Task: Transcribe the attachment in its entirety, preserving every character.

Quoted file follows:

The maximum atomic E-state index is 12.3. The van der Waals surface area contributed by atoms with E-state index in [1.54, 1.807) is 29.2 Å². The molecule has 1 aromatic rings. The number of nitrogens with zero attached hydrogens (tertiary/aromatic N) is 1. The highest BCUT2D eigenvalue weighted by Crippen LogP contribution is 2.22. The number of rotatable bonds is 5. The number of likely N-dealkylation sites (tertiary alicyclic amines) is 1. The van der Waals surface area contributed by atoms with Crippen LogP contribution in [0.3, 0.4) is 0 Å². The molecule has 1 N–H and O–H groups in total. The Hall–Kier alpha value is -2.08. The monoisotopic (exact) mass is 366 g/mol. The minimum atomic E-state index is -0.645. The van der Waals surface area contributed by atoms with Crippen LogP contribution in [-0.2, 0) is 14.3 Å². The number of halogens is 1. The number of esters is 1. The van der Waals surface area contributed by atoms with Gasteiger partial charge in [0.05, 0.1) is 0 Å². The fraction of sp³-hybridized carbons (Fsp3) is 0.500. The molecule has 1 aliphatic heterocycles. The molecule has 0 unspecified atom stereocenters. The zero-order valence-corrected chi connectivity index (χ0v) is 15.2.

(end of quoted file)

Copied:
The maximum atomic E-state index is 12.3. The van der Waals surface area contributed by atoms with E-state index in [1.54, 1.807) is 29.2 Å². The molecule has 1 aromatic rings. The number of nitrogens with zero attached hydrogens (tertiary/aromatic N) is 1. The highest BCUT2D eigenvalue weighted by Crippen LogP contribution is 2.22. The number of rotatable bonds is 5. The number of likely N-dealkylation sites (tertiary alicyclic amines) is 1. The van der Waals surface area contributed by atoms with Crippen LogP contribution in [0.3, 0.4) is 0 Å². The molecule has 1 N–H and O–H groups in total. The Hall–Kier alpha value is -2.08. The monoisotopic (exact) mass is 366 g/mol. The minimum atomic E-state index is -0.645. The van der Waals surface area contributed by atoms with Crippen LogP contribution in [-0.2, 0) is 14.3 Å². The number of halogens is 1. The number of esters is 1. The van der Waals surface area contributed by atoms with Gasteiger partial charge in [0.05, 0.1) is 0 Å². The fraction of sp³-hybridized carbons (Fsp3) is 0.500. The molecule has 1 aliphatic heterocycles. The molecule has 0 unspecified atom stereocenters. The zero-order valence-corrected chi connectivity index (χ0v) is 15.2.